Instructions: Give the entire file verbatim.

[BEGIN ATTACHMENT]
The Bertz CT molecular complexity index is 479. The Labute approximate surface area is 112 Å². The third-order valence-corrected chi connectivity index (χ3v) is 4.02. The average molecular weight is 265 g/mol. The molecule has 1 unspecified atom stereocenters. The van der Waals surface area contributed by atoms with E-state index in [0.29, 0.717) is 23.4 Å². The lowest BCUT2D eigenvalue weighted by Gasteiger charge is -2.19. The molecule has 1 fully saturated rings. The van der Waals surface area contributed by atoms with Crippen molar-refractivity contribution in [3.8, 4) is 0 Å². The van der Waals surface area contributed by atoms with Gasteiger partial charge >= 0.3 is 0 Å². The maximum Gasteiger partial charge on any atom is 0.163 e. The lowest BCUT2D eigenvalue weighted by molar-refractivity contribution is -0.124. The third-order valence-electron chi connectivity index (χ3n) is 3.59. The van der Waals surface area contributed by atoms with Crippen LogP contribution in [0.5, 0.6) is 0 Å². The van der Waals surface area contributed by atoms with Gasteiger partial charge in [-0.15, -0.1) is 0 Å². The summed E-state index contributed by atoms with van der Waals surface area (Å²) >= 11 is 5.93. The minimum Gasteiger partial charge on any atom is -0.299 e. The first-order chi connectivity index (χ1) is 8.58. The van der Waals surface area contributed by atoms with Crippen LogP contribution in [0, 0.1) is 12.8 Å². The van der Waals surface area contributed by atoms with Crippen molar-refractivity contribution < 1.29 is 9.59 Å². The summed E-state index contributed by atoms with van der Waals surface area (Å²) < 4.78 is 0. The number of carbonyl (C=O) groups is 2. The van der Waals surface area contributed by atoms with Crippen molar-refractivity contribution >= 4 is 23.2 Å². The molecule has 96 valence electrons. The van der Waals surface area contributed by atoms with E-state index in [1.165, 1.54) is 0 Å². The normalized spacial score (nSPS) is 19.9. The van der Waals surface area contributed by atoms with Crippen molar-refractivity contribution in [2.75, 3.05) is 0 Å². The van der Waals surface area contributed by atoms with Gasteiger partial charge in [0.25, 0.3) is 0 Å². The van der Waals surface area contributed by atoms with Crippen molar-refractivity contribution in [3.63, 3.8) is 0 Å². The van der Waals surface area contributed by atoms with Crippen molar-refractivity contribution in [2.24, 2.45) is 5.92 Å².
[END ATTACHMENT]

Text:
The Bertz CT molecular complexity index is 479. The Labute approximate surface area is 112 Å². The third-order valence-corrected chi connectivity index (χ3v) is 4.02. The average molecular weight is 265 g/mol. The molecule has 1 unspecified atom stereocenters. The van der Waals surface area contributed by atoms with E-state index in [0.29, 0.717) is 23.4 Å². The lowest BCUT2D eigenvalue weighted by Gasteiger charge is -2.19. The molecule has 1 fully saturated rings. The van der Waals surface area contributed by atoms with Crippen molar-refractivity contribution in [3.8, 4) is 0 Å². The van der Waals surface area contributed by atoms with Gasteiger partial charge >= 0.3 is 0 Å². The maximum Gasteiger partial charge on any atom is 0.163 e. The lowest BCUT2D eigenvalue weighted by molar-refractivity contribution is -0.124. The third-order valence-electron chi connectivity index (χ3n) is 3.59. The van der Waals surface area contributed by atoms with Crippen LogP contribution in [0.5, 0.6) is 0 Å². The van der Waals surface area contributed by atoms with Gasteiger partial charge in [-0.15, -0.1) is 0 Å². The summed E-state index contributed by atoms with van der Waals surface area (Å²) >= 11 is 5.93. The minimum Gasteiger partial charge on any atom is -0.299 e. The first-order chi connectivity index (χ1) is 8.58. The van der Waals surface area contributed by atoms with Crippen LogP contribution in [0, 0.1) is 12.8 Å². The van der Waals surface area contributed by atoms with Crippen molar-refractivity contribution < 1.29 is 9.59 Å². The summed E-state index contributed by atoms with van der Waals surface area (Å²) < 4.78 is 0. The number of carbonyl (C=O) groups is 2. The van der Waals surface area contributed by atoms with Crippen molar-refractivity contribution >= 4 is 23.2 Å². The molecule has 96 valence electrons. The van der Waals surface area contributed by atoms with E-state index in [1.165, 1.54) is 0 Å². The normalized spacial score (nSPS) is 19.9. The van der Waals surface area contributed by atoms with Crippen molar-refractivity contribution in [2.75, 3.05) is 0 Å². The van der Waals surface area contributed by atoms with Gasteiger partial charge in [0.25, 0.3) is 0 Å². The van der Waals surface area contributed by atoms with Crippen molar-refractivity contribution in [3.63, 3.8) is 0 Å². The van der Waals surface area contributed by atoms with Crippen molar-refractivity contribution in [2.24, 2.45) is 5.92 Å².